The Daily Pennsylvanian is a student-run nonprofit.

Please support us by disabling your ad blocker on our site.

My friend Brett joined me for coffee last week at The Last Drop on 13th and Pine. I’m a regular, and have seen the same two baristas there for ages. So I became embarrassed when Brett marched up to the counter and gave the sullen, sunken-eyed kid a jolting, conspicuously cheery “Hello!”

The barista continued staring, unflinchingly, waiting for an order.

Later, I chided Brett: “What the F was that? In the year I’ve been coming here, we’ve never once exchanged a word, and you just drowned him in saccharine.”

My friend’s overwhelmingly jolly demeanor was, as he explained, a parody of the barista’s unnatural stoicism. I understood Brett’s frustration with his too-cool-for-school-ness. After all, Yelp reviewers of The Last Drop have frequently complained of the same treatment.

I don’t necessarily take offense, but the incident got me thinking: Why is it that when you walk into a dive bar or indie coffee shop, the person serving you is often a straight-up asshole?

To address this question, we turn to the golden era of the corporate-ized service sector and something academics call emotional labor.

Emotional labor is when employees in the service sector convey certain character traits to customers as required or expected by management. Think Cold Stone, where employees sing that corny song whenever tipped; or TGI Fridays, where servers don flair and ensure that “every day feels like Friday.” These corporations have emphasized that being upbeat, outgoing and personable is crucial to the customer experience.

Research suggests that increased competition among restaurants and stores in the ‘90s led customer service to become a focus of management. What these corporations didn’t expect, however, is that kindness can be overkill — especially when it’s clearly forced and insincere. Starbucks starts to feel like Disneyland, and customers begin to feel patronized: Dude, I just wanted a freaking coffee, please calm down. Employees don’t necessarily enjoy it either — scholars have coined the term emotional dissonance to signify when people are uncomfortable with presenting the image required by management.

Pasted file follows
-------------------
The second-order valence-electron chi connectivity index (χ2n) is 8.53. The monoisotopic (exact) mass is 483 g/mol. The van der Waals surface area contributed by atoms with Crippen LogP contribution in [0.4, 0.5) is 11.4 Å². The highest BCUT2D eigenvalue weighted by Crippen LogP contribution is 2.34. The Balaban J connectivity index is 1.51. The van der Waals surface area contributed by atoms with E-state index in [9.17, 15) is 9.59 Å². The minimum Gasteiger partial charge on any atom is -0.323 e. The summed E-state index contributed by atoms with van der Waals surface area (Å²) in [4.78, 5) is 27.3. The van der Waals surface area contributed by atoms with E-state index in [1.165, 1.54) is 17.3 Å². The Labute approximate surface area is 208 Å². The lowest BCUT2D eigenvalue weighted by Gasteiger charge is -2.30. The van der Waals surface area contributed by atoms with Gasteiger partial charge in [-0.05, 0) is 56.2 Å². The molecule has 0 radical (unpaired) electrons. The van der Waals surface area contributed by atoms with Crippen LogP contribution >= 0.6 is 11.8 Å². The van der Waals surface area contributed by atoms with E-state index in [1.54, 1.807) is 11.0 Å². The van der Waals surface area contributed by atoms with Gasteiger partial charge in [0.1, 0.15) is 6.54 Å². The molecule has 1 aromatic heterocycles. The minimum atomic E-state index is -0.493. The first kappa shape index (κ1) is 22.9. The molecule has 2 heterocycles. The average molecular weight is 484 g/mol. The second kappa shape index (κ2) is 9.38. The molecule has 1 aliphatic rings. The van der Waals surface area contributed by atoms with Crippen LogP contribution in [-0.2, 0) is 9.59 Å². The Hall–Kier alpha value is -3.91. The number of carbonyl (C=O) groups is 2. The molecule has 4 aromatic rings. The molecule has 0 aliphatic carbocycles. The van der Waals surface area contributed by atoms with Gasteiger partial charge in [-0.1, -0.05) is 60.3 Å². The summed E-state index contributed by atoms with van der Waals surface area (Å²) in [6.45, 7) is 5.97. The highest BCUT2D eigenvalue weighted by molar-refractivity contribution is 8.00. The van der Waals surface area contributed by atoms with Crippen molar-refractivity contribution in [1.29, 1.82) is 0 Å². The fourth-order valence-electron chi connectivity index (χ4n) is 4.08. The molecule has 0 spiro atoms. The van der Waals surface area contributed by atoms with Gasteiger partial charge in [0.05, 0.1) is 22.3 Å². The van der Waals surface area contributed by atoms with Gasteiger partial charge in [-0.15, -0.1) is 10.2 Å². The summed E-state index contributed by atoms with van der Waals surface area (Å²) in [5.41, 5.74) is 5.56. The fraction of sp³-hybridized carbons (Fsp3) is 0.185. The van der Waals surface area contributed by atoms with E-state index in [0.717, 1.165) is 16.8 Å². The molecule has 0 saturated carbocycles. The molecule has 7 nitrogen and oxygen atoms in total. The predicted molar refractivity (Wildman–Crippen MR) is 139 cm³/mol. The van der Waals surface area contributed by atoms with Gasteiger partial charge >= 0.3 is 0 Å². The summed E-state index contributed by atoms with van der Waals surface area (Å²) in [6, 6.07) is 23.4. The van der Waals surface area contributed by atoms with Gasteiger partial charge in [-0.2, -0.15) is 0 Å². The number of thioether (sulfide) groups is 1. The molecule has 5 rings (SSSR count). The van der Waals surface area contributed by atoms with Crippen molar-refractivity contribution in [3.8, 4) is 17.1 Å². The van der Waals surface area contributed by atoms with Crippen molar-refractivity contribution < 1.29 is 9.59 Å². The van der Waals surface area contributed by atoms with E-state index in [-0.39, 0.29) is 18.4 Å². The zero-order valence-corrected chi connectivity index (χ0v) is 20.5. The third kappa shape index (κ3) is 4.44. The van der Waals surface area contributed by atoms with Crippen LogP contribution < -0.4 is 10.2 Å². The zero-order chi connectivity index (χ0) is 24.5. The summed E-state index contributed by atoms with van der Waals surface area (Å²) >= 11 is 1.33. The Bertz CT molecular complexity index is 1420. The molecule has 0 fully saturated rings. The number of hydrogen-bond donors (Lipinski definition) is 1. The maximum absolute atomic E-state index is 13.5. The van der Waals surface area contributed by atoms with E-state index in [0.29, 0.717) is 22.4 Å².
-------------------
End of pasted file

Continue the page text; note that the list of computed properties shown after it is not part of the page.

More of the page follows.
If the ‘90s were the customer service golden era, there has since emerged a decisive backlash against it, especially in urban sites of counter-cultural capital. We all know that the overly hospitable treatment customers receive at corporate establishments is entirely manufactured. So that kind of emotional labor is simply not happening in the dive-y establishments you’ll come across in Philly and NYC. After all, these places are based on an ethos of authenticity — and that means ditching the ego-stroking nonsense that is emotional labor.

Or does it really?

Well, when you go to Fresh Grocer, and the woman ringing you up looks like she might suddenly punch you in the throat, she might just not like you. But it doesn’t mean she’s not making a pronounced effort to communicate her resentment for serving your spoiled, apathetic, useless Ivy League-gentrifying ass.

Similarly with the coffee shops. Okay, so this guy thinks he is way cooler than you (which he probably is), and so probably doesn’t care to start up a conversation with you. But there is nothing natural about the awkward silence that one must endure, which can be just as labored as the friendliness your server is forced to feed you at a restaurant.

Crudeness, in becoming a standard marker of urbane authenticity, ironically becomes simply another kind of emotional demand for servers. And being crass by no means signifies sincerity or cultural authenticity.

Now, shops like Abercrombie and Hollister instruct employees, through the promotion of “tasteful ignorance,” to display the same sort of standoffish-ness toward customers to convey some sort of mystical superiority and make their establishments seem more hip.

A corporate co-optation of indie culture’s rejection of corporate-induced emotional labor: that should stop the trend dead in its tracks.

So, if you want to be early trendsetters, hipsters in the service industry, maybe now is the time to make nice.

Heidi Khaled is a third-year graduate student from Huntington Beach, Calif. Her e-mail address is

Comments powered by Disqus

Please note All comments are eligible for publication in The Daily Pennsylvanian.